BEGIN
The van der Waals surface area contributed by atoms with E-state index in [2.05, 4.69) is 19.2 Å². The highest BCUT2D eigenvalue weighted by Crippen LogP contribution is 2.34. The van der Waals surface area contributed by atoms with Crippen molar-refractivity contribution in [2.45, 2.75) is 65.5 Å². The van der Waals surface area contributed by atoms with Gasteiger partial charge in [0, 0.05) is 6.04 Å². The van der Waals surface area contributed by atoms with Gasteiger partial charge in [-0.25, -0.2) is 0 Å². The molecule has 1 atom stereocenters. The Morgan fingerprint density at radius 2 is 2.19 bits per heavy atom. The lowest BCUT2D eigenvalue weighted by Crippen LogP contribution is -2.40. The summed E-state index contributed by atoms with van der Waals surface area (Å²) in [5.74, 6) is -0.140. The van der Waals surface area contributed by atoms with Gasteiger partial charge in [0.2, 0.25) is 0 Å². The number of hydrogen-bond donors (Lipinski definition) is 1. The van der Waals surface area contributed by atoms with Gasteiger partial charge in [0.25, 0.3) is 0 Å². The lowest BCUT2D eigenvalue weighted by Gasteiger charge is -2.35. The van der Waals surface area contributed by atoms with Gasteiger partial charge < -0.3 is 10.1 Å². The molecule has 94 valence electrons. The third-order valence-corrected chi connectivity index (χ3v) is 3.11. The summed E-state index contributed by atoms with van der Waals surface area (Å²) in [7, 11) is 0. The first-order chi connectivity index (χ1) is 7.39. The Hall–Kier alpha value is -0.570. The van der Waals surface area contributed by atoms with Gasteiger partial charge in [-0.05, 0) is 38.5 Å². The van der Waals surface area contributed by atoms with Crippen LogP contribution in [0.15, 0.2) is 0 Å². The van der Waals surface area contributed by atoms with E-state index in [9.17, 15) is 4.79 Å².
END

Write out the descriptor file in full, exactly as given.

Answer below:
The van der Waals surface area contributed by atoms with E-state index in [2.05, 4.69) is 19.2 Å². The highest BCUT2D eigenvalue weighted by Crippen LogP contribution is 2.34. The van der Waals surface area contributed by atoms with Crippen molar-refractivity contribution in [2.45, 2.75) is 65.5 Å². The van der Waals surface area contributed by atoms with Gasteiger partial charge in [0, 0.05) is 6.04 Å². The van der Waals surface area contributed by atoms with Gasteiger partial charge in [-0.25, -0.2) is 0 Å². The molecule has 1 atom stereocenters. The Morgan fingerprint density at radius 2 is 2.19 bits per heavy atom. The lowest BCUT2D eigenvalue weighted by Crippen LogP contribution is -2.40. The summed E-state index contributed by atoms with van der Waals surface area (Å²) in [5.74, 6) is -0.140. The van der Waals surface area contributed by atoms with Gasteiger partial charge in [0.2, 0.25) is 0 Å². The number of hydrogen-bond donors (Lipinski definition) is 1. The van der Waals surface area contributed by atoms with Gasteiger partial charge in [0.25, 0.3) is 0 Å². The lowest BCUT2D eigenvalue weighted by Gasteiger charge is -2.35. The van der Waals surface area contributed by atoms with Gasteiger partial charge < -0.3 is 10.1 Å². The molecule has 94 valence electrons. The third-order valence-corrected chi connectivity index (χ3v) is 3.11. The summed E-state index contributed by atoms with van der Waals surface area (Å²) in [7, 11) is 0. The first-order chi connectivity index (χ1) is 7.39. The Hall–Kier alpha value is -0.570. The van der Waals surface area contributed by atoms with Gasteiger partial charge in [-0.05, 0) is 38.5 Å². The van der Waals surface area contributed by atoms with Crippen LogP contribution in [0.15, 0.2) is 0 Å². The van der Waals surface area contributed by atoms with E-state index in [9.17, 15) is 4.79 Å².